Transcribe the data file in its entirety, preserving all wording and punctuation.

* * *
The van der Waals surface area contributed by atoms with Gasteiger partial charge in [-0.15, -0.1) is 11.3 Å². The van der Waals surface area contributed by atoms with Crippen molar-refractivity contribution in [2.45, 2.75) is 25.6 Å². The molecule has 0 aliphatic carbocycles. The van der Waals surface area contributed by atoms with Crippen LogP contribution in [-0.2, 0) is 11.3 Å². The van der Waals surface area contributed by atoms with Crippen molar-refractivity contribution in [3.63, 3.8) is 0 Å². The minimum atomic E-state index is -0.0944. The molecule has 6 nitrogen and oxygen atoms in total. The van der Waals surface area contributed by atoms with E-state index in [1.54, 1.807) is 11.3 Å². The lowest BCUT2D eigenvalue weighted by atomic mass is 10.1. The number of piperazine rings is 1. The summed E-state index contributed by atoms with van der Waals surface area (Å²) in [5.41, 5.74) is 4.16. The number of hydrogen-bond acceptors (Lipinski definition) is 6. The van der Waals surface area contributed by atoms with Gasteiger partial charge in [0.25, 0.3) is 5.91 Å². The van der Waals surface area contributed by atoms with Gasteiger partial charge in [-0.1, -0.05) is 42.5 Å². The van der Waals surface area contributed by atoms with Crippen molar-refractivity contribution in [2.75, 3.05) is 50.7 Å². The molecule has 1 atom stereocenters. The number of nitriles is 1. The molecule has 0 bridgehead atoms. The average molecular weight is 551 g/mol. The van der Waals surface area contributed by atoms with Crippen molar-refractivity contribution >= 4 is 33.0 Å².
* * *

The van der Waals surface area contributed by atoms with Gasteiger partial charge in [-0.15, -0.1) is 11.3 Å². The van der Waals surface area contributed by atoms with Crippen molar-refractivity contribution in [2.45, 2.75) is 25.6 Å². The molecule has 0 aliphatic carbocycles. The van der Waals surface area contributed by atoms with Crippen LogP contribution in [-0.2, 0) is 11.3 Å². The van der Waals surface area contributed by atoms with Crippen molar-refractivity contribution in [3.63, 3.8) is 0 Å². The minimum atomic E-state index is -0.0944. The molecule has 6 nitrogen and oxygen atoms in total. The van der Waals surface area contributed by atoms with E-state index in [1.54, 1.807) is 11.3 Å². The lowest BCUT2D eigenvalue weighted by atomic mass is 10.1. The number of piperazine rings is 1. The summed E-state index contributed by atoms with van der Waals surface area (Å²) in [5.41, 5.74) is 4.16. The number of hydrogen-bond acceptors (Lipinski definition) is 6. The van der Waals surface area contributed by atoms with Gasteiger partial charge in [0.25, 0.3) is 5.91 Å². The van der Waals surface area contributed by atoms with Gasteiger partial charge in [-0.1, -0.05) is 42.5 Å². The van der Waals surface area contributed by atoms with Crippen molar-refractivity contribution in [2.75, 3.05) is 50.7 Å². The molecule has 1 atom stereocenters. The number of nitriles is 1. The molecule has 0 bridgehead atoms. The average molecular weight is 551 g/mol. The van der Waals surface area contributed by atoms with Crippen molar-refractivity contribution >= 4 is 33.0 Å².